Raspberry Truffles from My Kitchen Wand

Raspberry Truffles

I often share truffle recipes over other styles of chocolates because they are an easy way to have great quality chocolates without the need to get out the marble and temper chocolate. The soft and creamy aspects of the filling can be controlled by how much scalded whipping cream, butter, alcohol or fruit puree is added, shifting the centers from easy to control into not so easy to control. These fall in the not as easy category but are worth the extra few steps.

Your hands get covered while rolling the truffle centers but cocoa butter is good for the skin. This recipe is too soft to be left out of the fridge at room temperature so instead of rolling in cocoa or nuts, it will be enrobed in chocolate possibly twice, to hold everything nicely together.

There are several ways to do that. One is to melt and temper couverture chocolate, the kind that contains cocoa butter. Another is to melt, stir and not temper the chocolate but coat the truffle centers and then keep them in the fridge. This option means that the moment you touch the chocolates they need to be popped in a mouth as the chocolate will start to melt. Option three is to use confectionary coating, a chocolate flavoured mixture that only needs to be melted and stirred before it is ready to go. It always seems such a shame to me, to use the good stuff on the inside and then cover it with a chocolate flavoured coating but it is absolutely a possibility.

There are several ways to achieve a raspberry flavour; oil of raspberry flavouring or store bought jam but nothing holds a candle to adding fresh fruit puree directly into the chocolate truffle mixture.

You will need:

1/2 lb. good quality, melted chocolate ( I used a 50/50 mix of milk and dark)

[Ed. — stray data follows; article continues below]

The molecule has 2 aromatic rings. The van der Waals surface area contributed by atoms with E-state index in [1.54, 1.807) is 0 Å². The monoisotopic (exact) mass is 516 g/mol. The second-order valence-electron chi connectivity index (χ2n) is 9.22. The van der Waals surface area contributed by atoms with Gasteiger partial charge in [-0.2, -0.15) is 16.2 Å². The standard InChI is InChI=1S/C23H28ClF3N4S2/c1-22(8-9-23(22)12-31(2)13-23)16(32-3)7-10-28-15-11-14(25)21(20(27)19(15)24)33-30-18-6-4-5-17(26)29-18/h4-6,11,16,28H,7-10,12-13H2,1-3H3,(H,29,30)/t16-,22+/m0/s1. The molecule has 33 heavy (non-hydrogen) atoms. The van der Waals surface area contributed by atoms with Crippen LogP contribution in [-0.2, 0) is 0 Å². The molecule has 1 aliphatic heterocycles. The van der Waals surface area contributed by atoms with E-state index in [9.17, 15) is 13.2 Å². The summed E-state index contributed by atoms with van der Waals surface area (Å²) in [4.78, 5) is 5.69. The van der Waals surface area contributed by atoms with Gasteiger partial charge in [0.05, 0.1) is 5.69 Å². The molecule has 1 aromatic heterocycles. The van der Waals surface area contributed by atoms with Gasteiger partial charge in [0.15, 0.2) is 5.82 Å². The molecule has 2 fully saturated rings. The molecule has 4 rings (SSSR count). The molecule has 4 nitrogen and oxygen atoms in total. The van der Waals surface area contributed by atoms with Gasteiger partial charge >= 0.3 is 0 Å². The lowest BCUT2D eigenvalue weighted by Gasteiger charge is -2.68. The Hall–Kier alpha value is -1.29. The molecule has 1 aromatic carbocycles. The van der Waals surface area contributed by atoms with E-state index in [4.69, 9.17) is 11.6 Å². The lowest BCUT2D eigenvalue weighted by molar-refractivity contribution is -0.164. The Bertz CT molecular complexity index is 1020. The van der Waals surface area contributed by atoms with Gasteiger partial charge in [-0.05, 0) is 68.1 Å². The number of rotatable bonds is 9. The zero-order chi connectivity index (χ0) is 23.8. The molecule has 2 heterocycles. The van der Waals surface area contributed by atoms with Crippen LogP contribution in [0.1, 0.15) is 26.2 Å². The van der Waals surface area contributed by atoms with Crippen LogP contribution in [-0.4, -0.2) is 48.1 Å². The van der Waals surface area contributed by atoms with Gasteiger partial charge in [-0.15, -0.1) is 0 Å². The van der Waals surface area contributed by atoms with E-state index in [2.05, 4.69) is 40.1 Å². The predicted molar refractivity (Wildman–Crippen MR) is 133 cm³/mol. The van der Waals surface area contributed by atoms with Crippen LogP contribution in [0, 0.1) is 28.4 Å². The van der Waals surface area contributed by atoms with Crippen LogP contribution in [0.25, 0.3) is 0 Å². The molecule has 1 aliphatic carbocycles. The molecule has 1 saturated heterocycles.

1/4 cup scalded whipping cream

2 – 3 Tbsp. raspberry puree or…see below

tempered chocolate for rolling

raspberry sugar

Wash your hands, letting the warm water carry your niggles away. Finish with a cool rinse as warm hands are not a good thing for soft truffle centers. Take a deep breath. Bring your focus into the kitchen and let go of the distractions of the day. Focus your intentions. Something connected to giving and receiving love would be highly appropriate when working with chocolate.

I have been busy in the kitchen this summer with lots of different berries and plenty of little bits of leftovers. That is what I used in these truffles. I had raspberries that had been sitting in vodka, making cordial, fresh puree from sauces and the leftovers from the drip bag while making jelly. All these options are useable as is fully muddled fresh fruit. They each give a slightly different texture to the truffle and will work just fine.

Gently melt the chocolate over water or by short bursts of power in a microwave. Do not over cook with either choice as this will lead to a grainy experience when melting in your mouth.

Raspberry Truffles from My Kitchen Wand For my taste buds straight milk or white chocolate would be too sweet but it might be your first choice and this is about finding your happy place not mine. So if you would like to change up the chocolate choice go for it. White chocolate and the puree will create a light pink center.

Something else to consider if changing up the chocolate, milk and white are inherently softer than dark and I would suggest reducing the scalded whipping cream to 3 Tbsp. to compensate.